Mother’s Day has never been easy for me. For years – over a decade – I dreaded this day, as all it did was remind me that my own mom was gone from this earth.
The first Mother’s Day without my mom was awful. But it was also lovely, in a way, as so many people checked in with me. They sent flowers and cards and well-wishes. I felt loved, even if I was really sad that day.
But then came the next Mother’s Day, and the Mother’s Day after that. Gradually, people stopped checking in on me. I grew up, got married, and “got on” with my life. Mother’s Day wasn’t easy, but it was easier. I figured out how to live in this world without my mom, even if certain days brought back real sadness.
And then, eleven years after my mom died, Claire was born and Mother’s Day changed. No longer was it a day about my mom. Instead, it was a day made for me and for our little family. On my first Mother’s Day, Shawn woke up early with Claire, made breakfast for all of us and then Claire promptly threw-up all over everything. Shawn had to wake me up, and we both laughed at how comical my first Mother’s Day had become. “Sorry for puking all over your Mother’s Day brunch” the card from my baby read that year. Each year, when he’d try and orchestrate another Mother’s Day extravaganza, we’d laugh that it couldn’t possibly be worse than the first one.
God, we were so naive.
Last year, I made it through Mother’s Day with a resolute feeling that I was going to be proud of myself if I just managed to stay standing. Everyone checked in with me and I received more cards and notes and hugs than all of the previous years combined. I had a decent night out with my friends and the kids went camping with Shawn’s friends. It was as good as could be expected.
This year I didn’t emotionally steel myself for Mother’s Day like I did last year. I was anxious last week, and I kept telling people I wasn’t sure why – though I think in the back of my mind I knew. But I still went through my week and woke up Saturday morning excited to spend the day with my friends. And it was great. We laughed a lot and had great food and I had glimpses of my old life.
But grief is sneaky.
About halfway through Saturday evening, I started to have this feeling of dread that sometimes creeps up on me. It washed over me in a way I can’t quite describe, bringing up ugly feelings I am somewhat embarrassed to put into print. But I’ll try, because honesty is what I do here. I started to feel one thing, specifically:
I am jealous of my friends.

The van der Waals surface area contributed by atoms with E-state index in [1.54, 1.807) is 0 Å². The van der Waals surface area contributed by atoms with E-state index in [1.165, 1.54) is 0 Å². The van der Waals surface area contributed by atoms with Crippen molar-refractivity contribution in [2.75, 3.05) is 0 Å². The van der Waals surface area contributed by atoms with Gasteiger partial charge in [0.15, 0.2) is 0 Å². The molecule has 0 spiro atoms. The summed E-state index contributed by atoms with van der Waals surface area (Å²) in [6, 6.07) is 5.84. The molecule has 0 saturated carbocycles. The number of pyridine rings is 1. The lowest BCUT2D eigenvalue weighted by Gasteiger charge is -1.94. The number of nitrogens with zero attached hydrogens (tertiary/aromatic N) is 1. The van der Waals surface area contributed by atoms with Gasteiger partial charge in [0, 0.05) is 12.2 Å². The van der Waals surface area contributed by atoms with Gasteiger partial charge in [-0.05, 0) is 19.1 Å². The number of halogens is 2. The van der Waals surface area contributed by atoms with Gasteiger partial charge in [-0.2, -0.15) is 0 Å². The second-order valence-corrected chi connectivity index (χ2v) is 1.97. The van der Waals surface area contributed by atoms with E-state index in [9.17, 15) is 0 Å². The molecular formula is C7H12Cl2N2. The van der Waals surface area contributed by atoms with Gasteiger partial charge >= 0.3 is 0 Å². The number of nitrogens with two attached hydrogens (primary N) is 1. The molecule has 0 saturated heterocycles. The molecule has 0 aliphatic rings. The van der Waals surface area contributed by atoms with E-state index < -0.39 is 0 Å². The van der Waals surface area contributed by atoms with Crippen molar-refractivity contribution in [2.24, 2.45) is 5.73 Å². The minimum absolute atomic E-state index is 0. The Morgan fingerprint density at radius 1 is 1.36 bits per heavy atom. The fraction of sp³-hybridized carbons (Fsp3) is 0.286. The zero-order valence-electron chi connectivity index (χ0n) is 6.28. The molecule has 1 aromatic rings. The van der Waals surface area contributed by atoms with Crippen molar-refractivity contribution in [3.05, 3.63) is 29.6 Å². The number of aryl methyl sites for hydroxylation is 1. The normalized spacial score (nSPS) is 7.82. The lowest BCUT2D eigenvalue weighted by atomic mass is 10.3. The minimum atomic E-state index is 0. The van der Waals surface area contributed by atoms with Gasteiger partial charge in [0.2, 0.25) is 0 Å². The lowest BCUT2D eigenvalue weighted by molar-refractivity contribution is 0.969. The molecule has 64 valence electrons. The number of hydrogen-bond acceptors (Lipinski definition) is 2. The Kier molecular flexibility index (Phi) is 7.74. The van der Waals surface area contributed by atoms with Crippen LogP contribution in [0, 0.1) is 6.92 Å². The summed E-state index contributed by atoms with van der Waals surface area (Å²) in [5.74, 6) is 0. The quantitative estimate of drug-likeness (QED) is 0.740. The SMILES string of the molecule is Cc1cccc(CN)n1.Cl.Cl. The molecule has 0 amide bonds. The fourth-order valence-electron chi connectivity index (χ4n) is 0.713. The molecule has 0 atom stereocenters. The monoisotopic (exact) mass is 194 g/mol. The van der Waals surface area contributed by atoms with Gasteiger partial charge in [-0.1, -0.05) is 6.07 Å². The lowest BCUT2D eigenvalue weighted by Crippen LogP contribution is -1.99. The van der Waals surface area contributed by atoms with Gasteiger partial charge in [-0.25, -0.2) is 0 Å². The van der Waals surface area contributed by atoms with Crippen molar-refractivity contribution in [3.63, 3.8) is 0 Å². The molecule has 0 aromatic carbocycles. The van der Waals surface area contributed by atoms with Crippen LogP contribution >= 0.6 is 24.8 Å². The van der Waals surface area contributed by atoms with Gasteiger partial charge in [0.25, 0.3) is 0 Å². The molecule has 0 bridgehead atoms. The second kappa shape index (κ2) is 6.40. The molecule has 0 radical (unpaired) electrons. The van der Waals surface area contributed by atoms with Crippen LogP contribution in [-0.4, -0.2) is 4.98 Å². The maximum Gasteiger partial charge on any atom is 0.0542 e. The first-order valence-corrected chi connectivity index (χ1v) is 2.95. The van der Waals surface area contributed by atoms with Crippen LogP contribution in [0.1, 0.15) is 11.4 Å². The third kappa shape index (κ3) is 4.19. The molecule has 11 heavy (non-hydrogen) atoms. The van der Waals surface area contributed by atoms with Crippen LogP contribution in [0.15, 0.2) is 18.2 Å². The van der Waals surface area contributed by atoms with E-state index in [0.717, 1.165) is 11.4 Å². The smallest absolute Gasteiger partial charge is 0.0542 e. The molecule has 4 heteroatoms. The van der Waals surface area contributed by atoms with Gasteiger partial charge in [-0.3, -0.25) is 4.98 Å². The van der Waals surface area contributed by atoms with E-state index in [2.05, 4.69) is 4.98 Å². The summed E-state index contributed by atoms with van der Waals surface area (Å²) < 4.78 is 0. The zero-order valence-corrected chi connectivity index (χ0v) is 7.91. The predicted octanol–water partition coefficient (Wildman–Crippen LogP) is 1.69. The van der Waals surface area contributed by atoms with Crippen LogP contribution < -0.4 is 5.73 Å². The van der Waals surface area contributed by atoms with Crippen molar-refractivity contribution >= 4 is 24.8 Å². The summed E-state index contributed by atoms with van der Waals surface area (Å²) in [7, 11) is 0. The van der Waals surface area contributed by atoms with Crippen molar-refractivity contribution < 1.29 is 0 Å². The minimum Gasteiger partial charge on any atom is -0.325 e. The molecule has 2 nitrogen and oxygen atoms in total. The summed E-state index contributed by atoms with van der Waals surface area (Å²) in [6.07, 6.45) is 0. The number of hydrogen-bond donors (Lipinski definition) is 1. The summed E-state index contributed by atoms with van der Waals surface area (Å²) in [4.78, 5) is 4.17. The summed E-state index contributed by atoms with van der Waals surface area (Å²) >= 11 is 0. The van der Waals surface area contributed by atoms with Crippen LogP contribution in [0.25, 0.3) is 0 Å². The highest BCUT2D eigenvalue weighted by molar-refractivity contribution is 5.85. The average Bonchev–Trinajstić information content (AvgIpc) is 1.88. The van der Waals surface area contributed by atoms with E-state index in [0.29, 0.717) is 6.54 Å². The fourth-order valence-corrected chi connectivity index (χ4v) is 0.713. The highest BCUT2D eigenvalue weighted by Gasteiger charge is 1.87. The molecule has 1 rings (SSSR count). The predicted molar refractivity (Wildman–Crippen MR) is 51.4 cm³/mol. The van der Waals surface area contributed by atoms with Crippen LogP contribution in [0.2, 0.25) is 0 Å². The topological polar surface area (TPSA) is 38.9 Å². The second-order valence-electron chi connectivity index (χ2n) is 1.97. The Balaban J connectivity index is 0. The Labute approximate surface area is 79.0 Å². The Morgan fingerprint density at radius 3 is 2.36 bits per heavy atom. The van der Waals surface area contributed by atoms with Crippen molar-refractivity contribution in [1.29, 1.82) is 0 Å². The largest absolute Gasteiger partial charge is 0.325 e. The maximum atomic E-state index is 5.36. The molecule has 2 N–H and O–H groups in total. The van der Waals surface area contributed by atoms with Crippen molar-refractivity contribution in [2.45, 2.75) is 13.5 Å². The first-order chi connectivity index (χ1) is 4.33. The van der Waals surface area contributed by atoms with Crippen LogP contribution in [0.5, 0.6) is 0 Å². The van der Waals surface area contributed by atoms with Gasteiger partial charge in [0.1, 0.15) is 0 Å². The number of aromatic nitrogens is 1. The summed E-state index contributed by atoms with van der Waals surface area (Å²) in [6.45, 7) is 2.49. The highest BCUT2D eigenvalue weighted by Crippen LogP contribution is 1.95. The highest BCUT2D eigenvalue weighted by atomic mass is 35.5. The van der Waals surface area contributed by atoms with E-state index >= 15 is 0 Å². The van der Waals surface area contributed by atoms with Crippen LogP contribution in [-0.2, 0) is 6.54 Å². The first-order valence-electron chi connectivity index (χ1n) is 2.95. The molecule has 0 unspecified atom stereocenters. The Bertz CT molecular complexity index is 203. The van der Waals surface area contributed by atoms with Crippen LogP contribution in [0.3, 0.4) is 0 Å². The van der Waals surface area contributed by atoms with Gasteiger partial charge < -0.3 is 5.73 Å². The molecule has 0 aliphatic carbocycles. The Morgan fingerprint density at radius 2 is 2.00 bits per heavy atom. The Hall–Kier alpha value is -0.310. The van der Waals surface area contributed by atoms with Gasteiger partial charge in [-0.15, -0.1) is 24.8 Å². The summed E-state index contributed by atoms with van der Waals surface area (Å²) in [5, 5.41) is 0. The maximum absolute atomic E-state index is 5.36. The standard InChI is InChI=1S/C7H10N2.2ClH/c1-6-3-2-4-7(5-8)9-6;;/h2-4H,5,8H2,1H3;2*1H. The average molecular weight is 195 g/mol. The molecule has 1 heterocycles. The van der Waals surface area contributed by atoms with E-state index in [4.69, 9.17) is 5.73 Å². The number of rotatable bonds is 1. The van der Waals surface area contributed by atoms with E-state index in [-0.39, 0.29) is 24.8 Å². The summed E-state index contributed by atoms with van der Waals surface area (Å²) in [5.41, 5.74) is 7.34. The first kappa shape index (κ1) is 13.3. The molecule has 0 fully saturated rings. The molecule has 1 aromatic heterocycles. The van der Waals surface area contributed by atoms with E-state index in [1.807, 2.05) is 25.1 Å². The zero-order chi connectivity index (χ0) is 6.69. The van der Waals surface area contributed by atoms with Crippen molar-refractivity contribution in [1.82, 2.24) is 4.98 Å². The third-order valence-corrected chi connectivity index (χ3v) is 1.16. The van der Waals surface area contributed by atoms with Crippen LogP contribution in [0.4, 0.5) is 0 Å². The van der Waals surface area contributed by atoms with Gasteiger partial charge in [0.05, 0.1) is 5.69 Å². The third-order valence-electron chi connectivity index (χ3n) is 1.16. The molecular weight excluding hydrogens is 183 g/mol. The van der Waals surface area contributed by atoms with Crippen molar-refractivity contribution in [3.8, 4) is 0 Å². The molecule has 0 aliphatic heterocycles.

I know they have their own problems and I know that no one’s lives are perfect. But I couldn’t help this thought running through my head:
I’d trade places with any of you in a heartbeat.
One of my friends has a great husband who asked us to toast her that night. I pushed it to the back of my mind, and only remembered when it was too late. I felt really bad about forgetting, but I’m sure it was a defense mechanism. If I thought about it too much, I knew that I’d start sobbing at the bar – and no one needs that.
Thinking about his sweet gesture – and the many I saw from loving husbands as I scrolled through Facebook this weekend – can almost be too much for me. It’s almost too much for me because it just reminds me, once again, of all that I am missing.
There’s no one left on this earth that remembers the moment each of my children were born. There’s no one in my life who loves me more than anyone in else the world and there’s no one who loves my children like I do. There’s no one who looked at me on Mother’s Day morning and said, “you are the best wife and mother. You hold this family together. You should be celebrated, because you are my rock.”
Yes, people still wrote me cards this year, and yes, my friends reached out to me. Yes, my dad is great and wished me a happy Mother’s Day. Yes, people love me, and yes, I’m lucky to have three kids who bring me so much joy.
But my Mother’s Day will never be normal again, even if my wonderful friends help me to celebrate and even if their generous husbands continue to take my kids camping.
On this day – the day when everyone is supposed to celebrate me – I’ll never feel like the mother I once was. I’ll never feel that way because I’ll always be without the father of my children.